MB from Carpenteria sends me a photo of his late brother’s Philco Predicta TV set, circa 1958, which features an outer spaceship-shaped swiveling 21” screen, attached by a remarkable single brass plated post, mounted, with what appears to be a giant ice tong, on a teak veneered base unit. The cloth covering hides a speaker. The design was elitist, superb, and fashionable Americans loved it: retro-futuristic to us today, people found this simply futuristic in 1958-1960. Yet in 1926, the great inventor, Lee De Forest, said, “While technically television may be feasible, commercially and financially it is an impossibility, a development of which we need waste little time dreaming” as quoted in Mark Gawlinski’s Interactive Television Production, 2003. Boy was de Forest WRONG.
As if in the hopes of a more fruitful viewing experience, this Predicta housed 13 buttons for as many channels. This was a sign of plenty, in an era when we only had three channels: in 1958, we could select Maverick on ABC, The Danny Thomas Show on CBS, or Wagon Train on NBC. I think I liked the lack of choice better than 600 plus channels today.
In part, this TV owes its existence and name to Philo Farnsworth (1906-1971). Inventors all over the world had thought about television for 30 years. The early inventors battled over two competing systems, the mechanical, utilizing a series of mechanical disks, as opposed to the electronic, espoused by Farnsworth. Holding over 300 career patents when he died, in 1927, young Farnsworth hammered down the patent for a complete television system of receiver and camera at the age of 21. However, this was old in productive years for the brilliant inventor. At the age of 14, on his parent’s Midwest farm, Farnsworth created the idea of the ‘image dissector’, a technique for scanning an image in a series of lines. As a freshman in high school, he determined the possibility of TV to be entirely electronic. Elements of an image were converted into electricity, one element at a time, through the use of caesium, light emitting electrons conveyed an image.
Philo worked at Philco, in Philadelphia from 1931-1933. Philco put out a commercial consumer TV as early as 1948, a table 10” screen model, which sold for $395. Try saying that three times fast!
MB’S BLACK AND WHITE Philco was futuristic also in the flat depth of the picture tube and the swivel screen, useful in the days when more than one person watched TV in the same room. Today we have a TV per room. Back then, you might have a TV per neighborhood. TV, as ubiquitous as it is today, was long in coming. The First International Congress of Electricity was held at the World’s Fair in Paris in 1900. The Russian television pioneer Constantin Perskyi made the first known use of the word "television," speaking about a confluence of inventions that would amalgamate into the devise we see illustrated. In fact, many inventors from places as diverse as Scotland and Russia all independently worked on the ideas around TV, at the turn of the last century.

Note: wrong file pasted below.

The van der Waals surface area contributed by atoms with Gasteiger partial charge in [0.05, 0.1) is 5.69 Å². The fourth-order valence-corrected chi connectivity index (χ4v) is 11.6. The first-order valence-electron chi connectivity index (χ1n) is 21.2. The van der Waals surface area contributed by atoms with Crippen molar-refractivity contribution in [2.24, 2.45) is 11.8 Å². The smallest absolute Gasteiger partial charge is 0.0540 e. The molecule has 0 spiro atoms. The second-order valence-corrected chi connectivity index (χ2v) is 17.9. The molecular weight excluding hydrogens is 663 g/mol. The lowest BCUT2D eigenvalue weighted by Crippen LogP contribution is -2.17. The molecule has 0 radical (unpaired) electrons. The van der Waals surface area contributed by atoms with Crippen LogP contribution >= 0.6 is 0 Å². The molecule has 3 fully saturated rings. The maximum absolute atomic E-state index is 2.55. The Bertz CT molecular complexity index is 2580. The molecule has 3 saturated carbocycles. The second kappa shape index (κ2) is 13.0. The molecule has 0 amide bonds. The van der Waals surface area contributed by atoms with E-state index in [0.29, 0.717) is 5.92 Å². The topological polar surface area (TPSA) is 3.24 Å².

MB’s is a table version with a wood cabinet. Philco also made a 17” version with a colored enameled metal cabinet (I like the turquoise one), and also a magnificent standing version. A new design, highly artistic, the early, untested flaws forced Philco to pull the Predicta after a few short years on the market, making MB's a rare object today.
Philo Farnsworth was the farm boy who invented TV, yet the Predicta was the work of two talented European designers, Severin Jonassen and Catherine Winkle, who elevated the picture tube on that ice-tong support. The finest Predictas, in my mind, and, to the market for collectors, are the 40” pedestal models lovingly called ‘the gas pump’, ‘the barber pole,’ or ‘the cyclops.’
The elite design, a black and white capacity only, and poor performance was about to make the Predicta obsolete; however, the nail in the coffin came in the form of the market entry of color TV in 1960. Philco headed towards bankruptcy.
MB, if your model has all its vacuum tubes, your Groove Tube is worth $600. If you had that iconic pedestal model, you'd be looking at $1,200, however.
And many owners of Philco Predictas cannot repair them. I notice a trend to make them into computer monitors...which is desecration. I think Philo would agree.
Certified appraiser for estates, inheritances and trusts.
Dr. Elizabeth Stewart's column appears every week in the Salon & Style section of the Santa Barbara News Press. Email her your questions and high-resolution photos at ElizabethAppraisals @ gmail.com
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